Rosh Hashana can be loosely translated as “head of the year.” I’m working here at the wompus today, on the Jewish New Year, and if there is any truth to the notion that where you place your energy at the start of a new year predicts the year to come, it’s going to be a grand one.

I took a break for a lunch of leftover black Japonica rice, sharp cheddar cheese, and Roots & Fruits–that’s what I slapped together when I realized somewhat belatedly that last evening was Erev Rosh Hashana, or the eve of the new year.

Alongside a whole wheat matzoh ball soup and the traditional round loaf of raisin challah, I served an ad hoc mixture of roasted root vegetables and fruits with basil, honey, cinnamon, curry, and balsamic. And of course, we dipped the traditional apples in honey, to signify a sweet new year.

What we eat is always an interesting reflection of how we live. I’ve been surviving on takeout food for much of the past month.

Before lunch today, I updated correspondence with a couple authors, printed tests of two second printings, and did fresh print runs of those two chapbooks, fifty copies and fifty covers apiece. I got one set folded and the other offset for folding, and the endpapers are partially folded as well. I took a few minutes to make notes for an interview—the internship applicant arrived early and seems a lovely person, and I think we’ll be fortunate if he decides to spend some time at the wompus.

After he left I checked my inbox. I was delighted to find a new Poet’s Greatest Hits manuscript from Chad Prevost, and it looks like it’s in very good shape. I haven’t been able to put enough time into Greatest Hits this past year, so maybe this volume will kick-start my energies. Almost all volumes have now arrived here from Pudding House. The Greatest Hits books make such a wonderful complement to our other new books at the wompus, and we feel privileged to carry that line forward.

I’m happy and excited to need more copies of the books I printed today. Our initial print runs are modest, averaging under 200. Since we own the means of production and we can print more as needed, there is no advantage to storing vast inventories. We now have three chapbooks that have gone into second printings. Robert Miltner’s Queen Mab and the Moon Boy was first—Robert did a couple off-site readings at the D.C. AWP meetings last February and generated some buzz on the book there, and then sold more at his readings back in northeast Ohio. Mary Weems’ Closure is going back to press after university orders and local readings emptied our shelves. And Ann Cefola, whose chapbook, St. Agnes, Pink-Slipped, only came out a couple of months ago, is doing a superlative job of pushing out word of her book, generating sales both here at the press, and at author readings and events in her region.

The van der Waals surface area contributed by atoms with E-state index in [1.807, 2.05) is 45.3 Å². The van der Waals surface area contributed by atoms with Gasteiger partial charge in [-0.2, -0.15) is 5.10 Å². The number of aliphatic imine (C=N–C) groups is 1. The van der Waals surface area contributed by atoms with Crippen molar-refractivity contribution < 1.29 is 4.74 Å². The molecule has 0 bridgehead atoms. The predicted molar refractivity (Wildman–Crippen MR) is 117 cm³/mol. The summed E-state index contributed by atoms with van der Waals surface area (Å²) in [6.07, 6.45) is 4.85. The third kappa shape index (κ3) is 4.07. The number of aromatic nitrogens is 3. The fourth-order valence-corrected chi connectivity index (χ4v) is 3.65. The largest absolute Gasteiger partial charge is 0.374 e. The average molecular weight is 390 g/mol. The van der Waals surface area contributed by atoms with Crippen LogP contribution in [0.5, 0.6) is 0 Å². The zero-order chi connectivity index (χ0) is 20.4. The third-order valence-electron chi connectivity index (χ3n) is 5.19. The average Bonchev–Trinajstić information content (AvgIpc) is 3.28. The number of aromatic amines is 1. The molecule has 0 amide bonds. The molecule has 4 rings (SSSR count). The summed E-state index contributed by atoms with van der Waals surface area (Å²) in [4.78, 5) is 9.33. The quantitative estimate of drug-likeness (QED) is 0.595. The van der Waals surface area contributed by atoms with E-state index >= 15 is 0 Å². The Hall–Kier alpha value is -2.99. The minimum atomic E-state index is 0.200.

Shana tova,


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Select some root vegetables. You could include potatoes of any variety, turnips, whatever floats your boat. I happened to use:

butternut squash, jewel yams, carrots, parsnips, red onion

Scrub, and where necessary (butternut, parsnip), peel. Cut as desired. I wanted this dish to cook swiftly, so I sliced everything thin, but these veggies also roast well in big chunks if you have the time to wait.

Toss lightly in olive oil and sprinkle with salt and pepper. Again, if you’re in a hurry, lay these in a single layer on a baking pan; if you’ve got time, they can go into any baking dish, with an occasional stir. Place in a preheated, hot oven. I roast them at 400 or higher. Thinly sliced, they need only about 20 minutes till fork-tender and slightly browned.

Meanwhile, chop up some apples and pears—lots of other seasonal or dried fruits would work, too. Toss lightly in olive oil and balsamic vinegar, drizzle with honey, and sprinkle lightly with cinnamon and curry. Toss in some chopped fresh basil leaves, and when the veggies are almost done, place fruits into oven. Like the veggies, they will cook very quickly in a single layer on their own baking sheet—if cooking longer you can use any baking dish, or they can simply be thrown into the veggies for the last five or ten minutes. Roast briefly—you want them soft to the tooth but not mushy. Mix fruits into vegetables (if cooked separately) and serve for a sweet new year!